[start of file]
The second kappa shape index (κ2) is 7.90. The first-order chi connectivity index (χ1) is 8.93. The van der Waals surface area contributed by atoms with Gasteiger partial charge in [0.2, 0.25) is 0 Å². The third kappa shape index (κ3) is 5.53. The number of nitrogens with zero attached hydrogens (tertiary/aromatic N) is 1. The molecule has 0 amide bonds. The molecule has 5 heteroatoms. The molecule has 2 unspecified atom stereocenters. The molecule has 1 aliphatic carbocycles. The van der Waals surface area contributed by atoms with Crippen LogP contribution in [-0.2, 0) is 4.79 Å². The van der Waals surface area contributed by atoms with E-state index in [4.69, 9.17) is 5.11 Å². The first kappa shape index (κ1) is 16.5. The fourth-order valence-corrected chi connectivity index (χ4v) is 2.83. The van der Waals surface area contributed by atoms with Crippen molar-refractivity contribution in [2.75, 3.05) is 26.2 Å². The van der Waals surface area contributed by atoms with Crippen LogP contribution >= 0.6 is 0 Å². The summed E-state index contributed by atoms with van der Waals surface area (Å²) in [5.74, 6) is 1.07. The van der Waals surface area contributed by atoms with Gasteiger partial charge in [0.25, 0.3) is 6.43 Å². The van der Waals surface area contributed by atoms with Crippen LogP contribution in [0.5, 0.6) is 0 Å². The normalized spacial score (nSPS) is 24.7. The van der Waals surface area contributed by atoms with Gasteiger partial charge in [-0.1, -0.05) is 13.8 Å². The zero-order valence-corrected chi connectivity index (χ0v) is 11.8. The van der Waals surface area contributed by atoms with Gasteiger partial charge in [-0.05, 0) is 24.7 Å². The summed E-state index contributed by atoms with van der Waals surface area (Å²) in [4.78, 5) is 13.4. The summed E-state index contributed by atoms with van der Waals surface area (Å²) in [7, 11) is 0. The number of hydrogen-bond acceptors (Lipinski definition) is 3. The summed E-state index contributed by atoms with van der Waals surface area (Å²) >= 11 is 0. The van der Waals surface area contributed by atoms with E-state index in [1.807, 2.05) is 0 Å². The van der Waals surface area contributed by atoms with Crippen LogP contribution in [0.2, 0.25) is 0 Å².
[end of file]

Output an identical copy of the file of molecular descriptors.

The second kappa shape index (κ2) is 7.90. The first-order chi connectivity index (χ1) is 8.93. The van der Waals surface area contributed by atoms with Gasteiger partial charge in [0.2, 0.25) is 0 Å². The third kappa shape index (κ3) is 5.53. The number of nitrogens with zero attached hydrogens (tertiary/aromatic N) is 1. The molecule has 0 amide bonds. The molecule has 5 heteroatoms. The molecule has 2 unspecified atom stereocenters. The molecule has 1 aliphatic carbocycles. The van der Waals surface area contributed by atoms with Crippen LogP contribution in [-0.2, 0) is 4.79 Å². The van der Waals surface area contributed by atoms with E-state index in [4.69, 9.17) is 5.11 Å². The first kappa shape index (κ1) is 16.5. The fourth-order valence-corrected chi connectivity index (χ4v) is 2.83. The van der Waals surface area contributed by atoms with Crippen molar-refractivity contribution in [2.75, 3.05) is 26.2 Å². The van der Waals surface area contributed by atoms with Crippen LogP contribution >= 0.6 is 0 Å². The summed E-state index contributed by atoms with van der Waals surface area (Å²) in [5.74, 6) is 1.07. The van der Waals surface area contributed by atoms with Gasteiger partial charge in [0.25, 0.3) is 6.43 Å². The van der Waals surface area contributed by atoms with Crippen LogP contribution in [0.5, 0.6) is 0 Å². The normalized spacial score (nSPS) is 24.7. The van der Waals surface area contributed by atoms with Gasteiger partial charge in [-0.1, -0.05) is 13.8 Å². The zero-order valence-corrected chi connectivity index (χ0v) is 11.8. The van der Waals surface area contributed by atoms with Gasteiger partial charge in [-0.05, 0) is 24.7 Å². The summed E-state index contributed by atoms with van der Waals surface area (Å²) in [4.78, 5) is 13.4. The summed E-state index contributed by atoms with van der Waals surface area (Å²) in [7, 11) is 0. The number of hydrogen-bond acceptors (Lipinski definition) is 3. The summed E-state index contributed by atoms with van der Waals surface area (Å²) >= 11 is 0. The van der Waals surface area contributed by atoms with E-state index in [1.807, 2.05) is 0 Å². The van der Waals surface area contributed by atoms with Crippen LogP contribution in [0.2, 0.25) is 0 Å².